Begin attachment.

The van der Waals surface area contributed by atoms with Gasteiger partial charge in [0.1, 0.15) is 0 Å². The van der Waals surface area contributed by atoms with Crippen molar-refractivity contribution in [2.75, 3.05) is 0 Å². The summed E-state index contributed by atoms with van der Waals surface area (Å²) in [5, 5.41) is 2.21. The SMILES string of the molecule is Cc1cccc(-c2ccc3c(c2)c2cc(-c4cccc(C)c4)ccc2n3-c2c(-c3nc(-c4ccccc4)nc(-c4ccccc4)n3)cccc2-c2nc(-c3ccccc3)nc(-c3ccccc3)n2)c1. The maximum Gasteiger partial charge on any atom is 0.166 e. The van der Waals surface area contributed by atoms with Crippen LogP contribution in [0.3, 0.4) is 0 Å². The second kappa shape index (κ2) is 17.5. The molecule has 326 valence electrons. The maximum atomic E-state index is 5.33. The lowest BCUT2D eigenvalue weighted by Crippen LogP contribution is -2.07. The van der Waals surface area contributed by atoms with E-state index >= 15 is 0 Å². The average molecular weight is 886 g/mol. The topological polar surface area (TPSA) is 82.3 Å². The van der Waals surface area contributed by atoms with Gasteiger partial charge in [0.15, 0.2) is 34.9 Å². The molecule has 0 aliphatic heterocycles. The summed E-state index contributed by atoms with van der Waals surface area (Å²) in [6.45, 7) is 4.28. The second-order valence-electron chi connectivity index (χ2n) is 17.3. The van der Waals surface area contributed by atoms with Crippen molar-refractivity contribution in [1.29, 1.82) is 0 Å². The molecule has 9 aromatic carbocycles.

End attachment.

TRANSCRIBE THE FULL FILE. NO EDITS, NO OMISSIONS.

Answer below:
The van der Waals surface area contributed by atoms with Gasteiger partial charge in [0.1, 0.15) is 0 Å². The van der Waals surface area contributed by atoms with Crippen molar-refractivity contribution in [2.75, 3.05) is 0 Å². The summed E-state index contributed by atoms with van der Waals surface area (Å²) in [5, 5.41) is 2.21. The SMILES string of the molecule is Cc1cccc(-c2ccc3c(c2)c2cc(-c4cccc(C)c4)ccc2n3-c2c(-c3nc(-c4ccccc4)nc(-c4ccccc4)n3)cccc2-c2nc(-c3ccccc3)nc(-c3ccccc3)n2)c1. The maximum Gasteiger partial charge on any atom is 0.166 e. The van der Waals surface area contributed by atoms with Crippen LogP contribution in [0.3, 0.4) is 0 Å². The second kappa shape index (κ2) is 17.5. The molecule has 326 valence electrons. The maximum atomic E-state index is 5.33. The lowest BCUT2D eigenvalue weighted by Crippen LogP contribution is -2.07. The van der Waals surface area contributed by atoms with E-state index >= 15 is 0 Å². The average molecular weight is 886 g/mol. The topological polar surface area (TPSA) is 82.3 Å². The van der Waals surface area contributed by atoms with Gasteiger partial charge in [0.15, 0.2) is 34.9 Å². The molecule has 0 aliphatic heterocycles. The summed E-state index contributed by atoms with van der Waals surface area (Å²) in [6.45, 7) is 4.28. The second-order valence-electron chi connectivity index (χ2n) is 17.3. The van der Waals surface area contributed by atoms with Crippen molar-refractivity contribution in [1.29, 1.82) is 0 Å². The molecule has 9 aromatic carbocycles.